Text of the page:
Teaching the World to Code, One By One
"One of my personal goals is to bring more women into tech. The technology skills I have learned have not only allowed me to build amazing things, but are really creative and fun! I wanted to create a way for tech skills to be accessible, easy, and fun to learn. People have so many misconceptions about what working in tech is like. I am here to bust all those silly myths." Adda Birnir, CEO/Co-Founder, Skillcrush
Adda Birnir had hit a dead-end. Five years ago she sat in a conference room surrounded by co-workers. It was a very bad day. They had all just been fired. It was during the darkest days of the recession and the only thing ahead of her was a $300 a week unemployment check.
Faced with one of the toughest job markets in decades, she made a decision that would transform her career and eventually impact hundreds of women. And she is just getting started.
She decided to learn to code.
One thing she realized when she sat in that conference room was that everyone who still had a job at the company possessed technical skills. Everyone else was sent packing.
While she spent an hour or two every day looking for another job, Adda chose to invest her time in learning new skills. Armed with books, a few knowledgeable and supportive friends and a lot of determination, she got to work. Within a few months she was making money coding websites.
It wasn't long before she knew that her calling was to help other women learn technical skills and make that process interesting and fun. There were several challenges ahead of her. This would prove to be no small task in a field that has been largely male-dominated and the available tools didn't exactly extend a warm welcome to beginners.
With all the coding boot camps, on-site classes and online courses seemingly everywhere today it is easy to forget that just four or five years years ago there were few accessible online educational options for those who wanted to learn technical skills.
Adda was determined to change that.
She wanted to bridge the gender gap by encouraging more women to code AND take the intimidation out of the process. After three years of bumps, starts, and hard work to fully develop a different kind of online tech education community, Skillcrush became a reality in August of 2012.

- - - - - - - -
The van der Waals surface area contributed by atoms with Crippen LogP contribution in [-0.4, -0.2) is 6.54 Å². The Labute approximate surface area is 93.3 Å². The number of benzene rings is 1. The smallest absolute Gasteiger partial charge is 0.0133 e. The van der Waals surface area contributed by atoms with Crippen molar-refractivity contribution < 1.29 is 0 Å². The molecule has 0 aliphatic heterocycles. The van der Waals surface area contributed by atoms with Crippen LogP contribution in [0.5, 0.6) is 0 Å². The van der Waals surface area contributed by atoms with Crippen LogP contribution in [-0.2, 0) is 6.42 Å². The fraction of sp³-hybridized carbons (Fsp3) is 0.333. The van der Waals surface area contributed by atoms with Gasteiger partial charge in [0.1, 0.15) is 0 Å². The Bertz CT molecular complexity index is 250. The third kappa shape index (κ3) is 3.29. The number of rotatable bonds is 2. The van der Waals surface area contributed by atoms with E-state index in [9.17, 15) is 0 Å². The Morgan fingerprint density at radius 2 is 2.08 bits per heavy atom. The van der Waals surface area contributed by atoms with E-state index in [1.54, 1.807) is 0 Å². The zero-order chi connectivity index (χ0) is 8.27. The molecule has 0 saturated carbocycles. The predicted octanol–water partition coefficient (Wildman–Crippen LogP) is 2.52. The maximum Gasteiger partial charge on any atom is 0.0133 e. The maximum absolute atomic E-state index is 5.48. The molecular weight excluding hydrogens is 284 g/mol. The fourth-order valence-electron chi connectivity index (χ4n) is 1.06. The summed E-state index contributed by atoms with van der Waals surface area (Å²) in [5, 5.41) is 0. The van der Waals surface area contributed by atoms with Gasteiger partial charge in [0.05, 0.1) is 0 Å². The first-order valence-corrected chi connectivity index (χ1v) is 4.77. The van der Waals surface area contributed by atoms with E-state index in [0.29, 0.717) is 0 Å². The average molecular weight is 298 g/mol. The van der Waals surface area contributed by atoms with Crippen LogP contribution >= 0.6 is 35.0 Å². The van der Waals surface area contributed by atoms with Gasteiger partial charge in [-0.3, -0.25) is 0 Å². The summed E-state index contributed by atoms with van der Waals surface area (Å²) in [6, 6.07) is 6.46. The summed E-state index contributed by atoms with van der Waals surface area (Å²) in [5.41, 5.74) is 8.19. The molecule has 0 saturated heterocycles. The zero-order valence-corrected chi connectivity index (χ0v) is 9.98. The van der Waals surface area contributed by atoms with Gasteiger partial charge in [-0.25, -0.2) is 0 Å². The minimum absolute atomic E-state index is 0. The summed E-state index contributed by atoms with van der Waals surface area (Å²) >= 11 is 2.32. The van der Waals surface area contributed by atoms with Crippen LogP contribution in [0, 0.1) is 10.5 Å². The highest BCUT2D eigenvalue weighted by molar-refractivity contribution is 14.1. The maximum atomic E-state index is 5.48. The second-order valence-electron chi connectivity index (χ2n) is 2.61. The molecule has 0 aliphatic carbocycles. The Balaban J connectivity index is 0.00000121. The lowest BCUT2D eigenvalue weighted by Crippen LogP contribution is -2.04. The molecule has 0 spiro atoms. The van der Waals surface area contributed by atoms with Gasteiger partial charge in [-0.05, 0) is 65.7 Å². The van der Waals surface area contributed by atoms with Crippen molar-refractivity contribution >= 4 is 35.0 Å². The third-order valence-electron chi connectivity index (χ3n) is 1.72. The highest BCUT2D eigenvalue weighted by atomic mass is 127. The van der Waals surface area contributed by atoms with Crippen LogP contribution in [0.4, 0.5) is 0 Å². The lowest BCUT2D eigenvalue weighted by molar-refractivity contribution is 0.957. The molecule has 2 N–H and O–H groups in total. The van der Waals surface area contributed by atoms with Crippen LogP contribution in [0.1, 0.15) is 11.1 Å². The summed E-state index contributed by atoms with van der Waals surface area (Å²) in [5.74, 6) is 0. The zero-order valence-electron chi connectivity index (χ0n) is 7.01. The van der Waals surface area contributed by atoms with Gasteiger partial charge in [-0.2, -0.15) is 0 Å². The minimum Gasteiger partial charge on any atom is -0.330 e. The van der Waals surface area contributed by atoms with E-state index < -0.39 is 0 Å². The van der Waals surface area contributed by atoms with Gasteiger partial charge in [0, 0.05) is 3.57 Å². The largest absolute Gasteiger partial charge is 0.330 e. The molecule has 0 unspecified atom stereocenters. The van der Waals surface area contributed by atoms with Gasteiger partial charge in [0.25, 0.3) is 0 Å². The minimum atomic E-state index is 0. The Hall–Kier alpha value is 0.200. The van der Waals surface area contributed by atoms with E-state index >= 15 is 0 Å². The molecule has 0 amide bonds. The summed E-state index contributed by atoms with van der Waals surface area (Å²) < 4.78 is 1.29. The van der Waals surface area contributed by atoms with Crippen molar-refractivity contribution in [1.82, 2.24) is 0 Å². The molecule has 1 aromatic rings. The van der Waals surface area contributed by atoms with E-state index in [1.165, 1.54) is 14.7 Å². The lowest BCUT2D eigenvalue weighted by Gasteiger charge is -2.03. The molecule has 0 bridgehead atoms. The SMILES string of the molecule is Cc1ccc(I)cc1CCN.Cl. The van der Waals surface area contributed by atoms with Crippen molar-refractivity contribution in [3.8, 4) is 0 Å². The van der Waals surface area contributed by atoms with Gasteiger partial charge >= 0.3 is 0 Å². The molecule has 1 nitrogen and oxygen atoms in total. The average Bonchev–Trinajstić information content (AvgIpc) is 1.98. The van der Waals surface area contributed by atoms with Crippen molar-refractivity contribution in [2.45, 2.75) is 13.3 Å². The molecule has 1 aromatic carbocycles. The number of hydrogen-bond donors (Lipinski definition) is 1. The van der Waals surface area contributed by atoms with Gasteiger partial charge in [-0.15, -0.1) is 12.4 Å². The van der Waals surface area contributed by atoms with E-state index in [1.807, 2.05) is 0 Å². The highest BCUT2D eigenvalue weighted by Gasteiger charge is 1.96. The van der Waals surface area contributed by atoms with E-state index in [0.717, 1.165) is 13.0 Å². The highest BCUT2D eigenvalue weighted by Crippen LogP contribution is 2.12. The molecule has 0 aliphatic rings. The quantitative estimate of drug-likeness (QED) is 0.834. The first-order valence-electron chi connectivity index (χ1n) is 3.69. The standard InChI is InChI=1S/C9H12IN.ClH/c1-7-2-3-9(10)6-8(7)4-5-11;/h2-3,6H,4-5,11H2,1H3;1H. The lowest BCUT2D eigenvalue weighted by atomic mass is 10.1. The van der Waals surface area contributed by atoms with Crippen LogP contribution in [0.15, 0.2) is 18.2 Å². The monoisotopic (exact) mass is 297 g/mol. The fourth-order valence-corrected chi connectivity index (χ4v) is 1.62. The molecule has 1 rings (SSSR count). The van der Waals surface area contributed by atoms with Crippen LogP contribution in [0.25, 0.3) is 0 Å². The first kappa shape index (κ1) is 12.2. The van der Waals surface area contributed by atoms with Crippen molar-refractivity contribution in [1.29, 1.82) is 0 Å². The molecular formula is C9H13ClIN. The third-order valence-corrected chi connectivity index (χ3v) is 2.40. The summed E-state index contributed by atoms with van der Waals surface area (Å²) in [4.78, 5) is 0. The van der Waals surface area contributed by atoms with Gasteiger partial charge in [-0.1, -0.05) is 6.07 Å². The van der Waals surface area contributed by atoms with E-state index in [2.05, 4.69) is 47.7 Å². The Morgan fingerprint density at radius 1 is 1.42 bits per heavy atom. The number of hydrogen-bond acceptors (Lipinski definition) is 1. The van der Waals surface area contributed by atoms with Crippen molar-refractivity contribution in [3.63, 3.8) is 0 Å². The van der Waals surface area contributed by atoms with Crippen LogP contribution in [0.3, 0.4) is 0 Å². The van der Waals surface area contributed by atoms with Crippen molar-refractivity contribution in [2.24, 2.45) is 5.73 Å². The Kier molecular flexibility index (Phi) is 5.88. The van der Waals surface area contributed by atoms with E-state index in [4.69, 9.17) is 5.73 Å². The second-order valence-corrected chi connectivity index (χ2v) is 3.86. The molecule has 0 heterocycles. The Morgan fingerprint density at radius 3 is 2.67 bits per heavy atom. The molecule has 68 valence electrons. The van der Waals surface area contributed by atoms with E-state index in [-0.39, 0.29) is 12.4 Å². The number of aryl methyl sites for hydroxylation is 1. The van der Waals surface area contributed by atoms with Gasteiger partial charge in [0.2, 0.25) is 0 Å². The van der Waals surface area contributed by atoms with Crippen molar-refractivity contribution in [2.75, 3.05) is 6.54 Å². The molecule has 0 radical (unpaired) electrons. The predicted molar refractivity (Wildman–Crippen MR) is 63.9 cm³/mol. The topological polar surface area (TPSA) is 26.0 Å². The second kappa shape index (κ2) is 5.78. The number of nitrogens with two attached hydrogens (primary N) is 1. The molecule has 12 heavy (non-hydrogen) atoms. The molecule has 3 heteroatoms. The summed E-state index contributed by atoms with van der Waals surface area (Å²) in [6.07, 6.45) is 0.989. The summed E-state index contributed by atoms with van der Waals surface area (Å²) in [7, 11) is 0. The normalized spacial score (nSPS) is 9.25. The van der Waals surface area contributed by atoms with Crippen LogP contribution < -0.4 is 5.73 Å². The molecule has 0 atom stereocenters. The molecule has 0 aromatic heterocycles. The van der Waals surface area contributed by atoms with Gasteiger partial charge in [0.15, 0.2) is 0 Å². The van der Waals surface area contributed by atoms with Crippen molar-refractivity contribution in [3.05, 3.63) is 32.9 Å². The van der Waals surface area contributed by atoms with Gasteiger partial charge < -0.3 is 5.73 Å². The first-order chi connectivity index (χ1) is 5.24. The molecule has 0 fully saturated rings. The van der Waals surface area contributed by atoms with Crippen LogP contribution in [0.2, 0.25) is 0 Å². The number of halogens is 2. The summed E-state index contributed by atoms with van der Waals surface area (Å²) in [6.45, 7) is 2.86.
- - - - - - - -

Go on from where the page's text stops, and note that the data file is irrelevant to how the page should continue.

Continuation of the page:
As they approach their two year anniversary, Skillcrush just launched two Career Blueprints. These are each 3-month courses that immerse students in the skills and knowledge to jumpstart anyone into a technical career. There are no prerequisites and absolute beginners are very welcome.
Here's a video explaining the Skillcrush Career Blueprints.
The Web Designer Blueprint teaches students to build websites with a strong emphasis on user experience and design.
What is remarkable about the courses is the warm, inviting tone of the lectures and class materials. From the first lesson, questions are encouraged and quickly answered. The camaraderie among students and the hands-on support and mentorship from Adda and her expert team of instructors is almost overwhelming. The classes gather and interact on the Mightybell community site. There they post code, make comments, ask questions and offer solutions. Both the teachers and fellow classmates are quick to lend a hand. It is all about learning though collaboration.
For those who aren't quite ready to dive in check out their FREE 10-Day Bootcamp that will teach you some crucial basics in just a few minutes per day.
Should you learn to code? Could it transform your career? Let's have Adda answer that question.
"The thing that is really amazing about digital skills is that you can work in ANY industry, and you are going to be relevant for a long time! The Internet is a communication medium and every single industry and company from technology to fashion to healthcare to law will need to communicate. The opportunities to put your skills to use are endless. There is literally nothing that you can do to advance your career that will have a bigger and more widely applicable impact than understanding technology."
Watch this space as I stumble my way through the Web Developer Blueprint and write up what I've learned and how I am applying it to my own career.